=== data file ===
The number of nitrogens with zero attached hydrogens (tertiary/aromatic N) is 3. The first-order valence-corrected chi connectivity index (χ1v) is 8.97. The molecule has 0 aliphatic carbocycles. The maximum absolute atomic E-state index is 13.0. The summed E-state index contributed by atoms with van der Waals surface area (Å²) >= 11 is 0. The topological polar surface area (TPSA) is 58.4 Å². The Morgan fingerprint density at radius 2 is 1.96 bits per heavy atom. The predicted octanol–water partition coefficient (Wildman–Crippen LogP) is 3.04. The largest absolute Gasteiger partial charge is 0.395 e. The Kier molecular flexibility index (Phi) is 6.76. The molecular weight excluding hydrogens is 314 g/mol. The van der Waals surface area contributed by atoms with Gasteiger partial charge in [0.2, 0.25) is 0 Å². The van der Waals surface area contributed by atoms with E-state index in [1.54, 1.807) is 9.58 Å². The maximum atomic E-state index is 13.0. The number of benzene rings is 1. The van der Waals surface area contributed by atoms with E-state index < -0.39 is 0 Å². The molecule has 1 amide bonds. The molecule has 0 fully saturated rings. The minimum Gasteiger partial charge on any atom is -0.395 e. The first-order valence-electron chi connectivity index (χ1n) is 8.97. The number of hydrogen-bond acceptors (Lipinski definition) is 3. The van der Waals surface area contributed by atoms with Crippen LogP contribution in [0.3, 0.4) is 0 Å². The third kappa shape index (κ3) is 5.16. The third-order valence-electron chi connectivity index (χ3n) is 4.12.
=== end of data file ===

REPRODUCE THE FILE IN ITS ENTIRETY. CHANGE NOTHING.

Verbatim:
The number of nitrogens with zero attached hydrogens (tertiary/aromatic N) is 3. The first-order valence-corrected chi connectivity index (χ1v) is 8.97. The molecule has 0 aliphatic carbocycles. The maximum absolute atomic E-state index is 13.0. The summed E-state index contributed by atoms with van der Waals surface area (Å²) >= 11 is 0. The topological polar surface area (TPSA) is 58.4 Å². The Morgan fingerprint density at radius 2 is 1.96 bits per heavy atom. The predicted octanol–water partition coefficient (Wildman–Crippen LogP) is 3.04. The largest absolute Gasteiger partial charge is 0.395 e. The Kier molecular flexibility index (Phi) is 6.76. The molecular weight excluding hydrogens is 314 g/mol. The van der Waals surface area contributed by atoms with Gasteiger partial charge in [0.2, 0.25) is 0 Å². The van der Waals surface area contributed by atoms with E-state index in [1.54, 1.807) is 9.58 Å². The maximum atomic E-state index is 13.0. The number of benzene rings is 1. The van der Waals surface area contributed by atoms with E-state index < -0.39 is 0 Å². The molecule has 1 amide bonds. The molecule has 0 fully saturated rings. The minimum Gasteiger partial charge on any atom is -0.395 e. The first-order valence-electron chi connectivity index (χ1n) is 8.97. The number of hydrogen-bond acceptors (Lipinski definition) is 3. The van der Waals surface area contributed by atoms with Crippen LogP contribution in [0.3, 0.4) is 0 Å². The third kappa shape index (κ3) is 5.16. The third-order valence-electron chi connectivity index (χ3n) is 4.12.